It would have been much harder to make a case for Australia though, a year ago. A team on their third coach, after the departures of Robbie Deans and Ewen McKenzie that had won 21 of 40 matches from June 2012 – October 2014.
With the exception of 2007, recent winners tended to have a good form in the season before a World Cup.
The Wallabies had only won 2 of 15 games against New Zealand and South Africa from August 2012-October 2014 and had reached a low ebb after a defeat in Mendoza. There were also plenty of off-field distractions in these years – Quade Cooper’s ‘toxic environment’ comments in 2012, the suspension of the ‘Dublin Six’ in 2013 and the Kurtley Beale / Di Patston case.
When Ewen McKenzie resigned in October 2014,saying the “easiest thing for me is to exit stage left….I’ll leave you guys to speculate or ponder, I’ll write a chapter in my book”, there wouldn’t have been many thinking that Australia would win 10 of 11 games in 2015 and reach the final. An exit at the pool stage might have been more likely.
Michael Cheika was the clear first choice to replace McKenzie but it wasn’t a given that his appointment would prove successful. Having to juggle his roles with Australia and the Waratahs could have backfired. Backing Beale after the scandal could also have backfired, especially when it is considered that Christian Leali’ifano had said losing Patston was like “losing a mother”. With a rumoured rift between the Brumbies and Waratahs players (more so than usual), just hiring the current ‘Tahs coach could also have caused further problems. It was then a completely different scenario to the one Hansen encountered when taking charge of New Zealand.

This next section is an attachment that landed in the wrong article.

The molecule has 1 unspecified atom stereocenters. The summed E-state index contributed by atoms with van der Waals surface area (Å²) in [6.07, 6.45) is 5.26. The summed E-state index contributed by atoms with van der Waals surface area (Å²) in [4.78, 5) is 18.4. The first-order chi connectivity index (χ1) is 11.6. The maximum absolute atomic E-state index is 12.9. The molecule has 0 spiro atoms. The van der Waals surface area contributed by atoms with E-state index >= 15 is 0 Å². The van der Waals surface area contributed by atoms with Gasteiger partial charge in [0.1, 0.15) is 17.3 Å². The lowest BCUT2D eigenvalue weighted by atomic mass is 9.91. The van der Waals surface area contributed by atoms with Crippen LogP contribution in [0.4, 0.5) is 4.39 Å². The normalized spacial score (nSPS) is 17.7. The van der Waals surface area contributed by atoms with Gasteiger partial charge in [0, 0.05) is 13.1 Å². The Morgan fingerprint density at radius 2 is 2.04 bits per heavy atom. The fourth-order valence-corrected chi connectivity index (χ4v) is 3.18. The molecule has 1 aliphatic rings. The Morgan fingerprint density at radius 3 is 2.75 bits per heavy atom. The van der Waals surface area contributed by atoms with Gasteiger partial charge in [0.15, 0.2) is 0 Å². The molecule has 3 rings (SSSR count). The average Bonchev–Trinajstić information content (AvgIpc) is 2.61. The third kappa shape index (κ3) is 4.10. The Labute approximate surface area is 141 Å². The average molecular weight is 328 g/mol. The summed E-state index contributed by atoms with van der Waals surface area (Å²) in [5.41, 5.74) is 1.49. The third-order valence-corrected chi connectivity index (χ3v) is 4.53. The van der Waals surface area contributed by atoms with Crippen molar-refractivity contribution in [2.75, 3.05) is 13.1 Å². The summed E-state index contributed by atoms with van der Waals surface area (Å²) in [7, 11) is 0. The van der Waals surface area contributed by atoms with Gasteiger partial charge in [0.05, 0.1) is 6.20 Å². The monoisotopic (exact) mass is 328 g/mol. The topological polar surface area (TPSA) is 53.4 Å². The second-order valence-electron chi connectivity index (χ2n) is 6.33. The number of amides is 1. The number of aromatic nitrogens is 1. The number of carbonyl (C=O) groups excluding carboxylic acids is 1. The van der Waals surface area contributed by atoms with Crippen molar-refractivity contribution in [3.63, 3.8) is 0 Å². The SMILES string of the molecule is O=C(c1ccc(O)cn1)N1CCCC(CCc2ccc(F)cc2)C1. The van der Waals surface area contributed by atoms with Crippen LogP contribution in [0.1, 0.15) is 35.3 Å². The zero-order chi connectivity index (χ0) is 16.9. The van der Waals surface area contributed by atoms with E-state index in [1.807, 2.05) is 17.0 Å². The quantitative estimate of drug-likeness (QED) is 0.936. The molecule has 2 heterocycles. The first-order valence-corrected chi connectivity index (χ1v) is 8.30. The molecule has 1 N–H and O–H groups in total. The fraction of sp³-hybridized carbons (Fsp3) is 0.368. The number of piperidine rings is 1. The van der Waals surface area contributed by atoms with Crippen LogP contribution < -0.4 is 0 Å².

Cheika does have a reputation for changing the perception of teams and then winning trophies with them. The stereotyped ‘cappuccino-sipping Dublin 4 types’ at Leinster were turned into Heineken Cup winners in his time there and he took a Waratahs team that had finished 11th in 2012 to the title in 2014.
He has certainly addressed the view that the Wallabies were a divided squad and able to be pushed around up front. It has become popular to mock any references to culture or identity but the Australian players have certainly bought into Cheika’s vision.